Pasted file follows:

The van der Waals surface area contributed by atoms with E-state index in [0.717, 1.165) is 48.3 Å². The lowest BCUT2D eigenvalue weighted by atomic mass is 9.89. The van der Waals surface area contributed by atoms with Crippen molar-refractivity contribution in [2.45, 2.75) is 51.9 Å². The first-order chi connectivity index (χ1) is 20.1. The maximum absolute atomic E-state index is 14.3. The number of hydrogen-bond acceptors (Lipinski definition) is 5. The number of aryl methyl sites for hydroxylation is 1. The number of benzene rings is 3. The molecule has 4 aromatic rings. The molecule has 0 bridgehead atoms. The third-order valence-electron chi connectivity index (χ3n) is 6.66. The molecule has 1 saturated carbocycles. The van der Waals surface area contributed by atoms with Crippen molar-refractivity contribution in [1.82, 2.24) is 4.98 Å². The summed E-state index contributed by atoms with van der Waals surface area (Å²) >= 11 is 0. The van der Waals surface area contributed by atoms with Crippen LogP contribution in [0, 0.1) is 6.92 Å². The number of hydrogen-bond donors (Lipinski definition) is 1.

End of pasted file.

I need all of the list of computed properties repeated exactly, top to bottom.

The van der Waals surface area contributed by atoms with E-state index in [0.717, 1.165) is 48.3 Å². The lowest BCUT2D eigenvalue weighted by atomic mass is 9.89. The van der Waals surface area contributed by atoms with Crippen molar-refractivity contribution in [2.45, 2.75) is 51.9 Å². The first-order chi connectivity index (χ1) is 20.1. The maximum absolute atomic E-state index is 14.3. The number of hydrogen-bond acceptors (Lipinski definition) is 5. The number of aryl methyl sites for hydroxylation is 1. The number of benzene rings is 3. The molecule has 4 aromatic rings. The molecule has 0 bridgehead atoms. The third-order valence-electron chi connectivity index (χ3n) is 6.66. The molecule has 1 saturated carbocycles. The van der Waals surface area contributed by atoms with Crippen molar-refractivity contribution in [1.82, 2.24) is 4.98 Å². The summed E-state index contributed by atoms with van der Waals surface area (Å²) >= 11 is 0. The van der Waals surface area contributed by atoms with Crippen LogP contribution in [0, 0.1) is 6.92 Å². The number of hydrogen-bond donors (Lipinski definition) is 1.